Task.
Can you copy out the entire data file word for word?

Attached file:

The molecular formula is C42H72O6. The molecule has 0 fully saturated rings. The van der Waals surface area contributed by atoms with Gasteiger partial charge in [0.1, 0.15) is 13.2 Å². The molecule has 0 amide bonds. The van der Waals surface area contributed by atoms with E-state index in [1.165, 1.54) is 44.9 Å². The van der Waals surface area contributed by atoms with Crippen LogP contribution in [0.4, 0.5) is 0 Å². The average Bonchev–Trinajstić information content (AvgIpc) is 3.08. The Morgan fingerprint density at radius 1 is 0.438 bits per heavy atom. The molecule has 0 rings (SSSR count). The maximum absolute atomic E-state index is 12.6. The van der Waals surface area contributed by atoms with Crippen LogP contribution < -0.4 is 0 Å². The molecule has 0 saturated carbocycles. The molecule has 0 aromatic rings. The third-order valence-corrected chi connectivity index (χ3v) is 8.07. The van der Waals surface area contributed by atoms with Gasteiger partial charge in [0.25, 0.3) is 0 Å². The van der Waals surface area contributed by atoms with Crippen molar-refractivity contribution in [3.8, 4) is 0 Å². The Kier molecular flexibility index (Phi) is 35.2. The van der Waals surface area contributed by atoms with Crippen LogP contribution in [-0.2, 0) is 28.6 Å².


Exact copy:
The molecular formula is C42H72O6. The molecule has 0 fully saturated rings. The van der Waals surface area contributed by atoms with Gasteiger partial charge in [0.1, 0.15) is 13.2 Å². The molecule has 0 amide bonds. The van der Waals surface area contributed by atoms with E-state index in [1.165, 1.54) is 44.9 Å². The van der Waals surface area contributed by atoms with Crippen LogP contribution in [0.4, 0.5) is 0 Å². The average Bonchev–Trinajstić information content (AvgIpc) is 3.08. The Morgan fingerprint density at radius 1 is 0.438 bits per heavy atom. The molecule has 0 rings (SSSR count). The maximum absolute atomic E-state index is 12.6. The van der Waals surface area contributed by atoms with Crippen LogP contribution < -0.4 is 0 Å². The molecule has 0 saturated carbocycles. The molecule has 0 aromatic rings. The third-order valence-corrected chi connectivity index (χ3v) is 8.07. The van der Waals surface area contributed by atoms with Gasteiger partial charge in [0.25, 0.3) is 0 Å². The van der Waals surface area contributed by atoms with Crippen molar-refractivity contribution in [3.8, 4) is 0 Å². The Kier molecular flexibility index (Phi) is 35.2. The van der Waals surface area contributed by atoms with Crippen LogP contribution in [-0.2, 0) is 28.6 Å².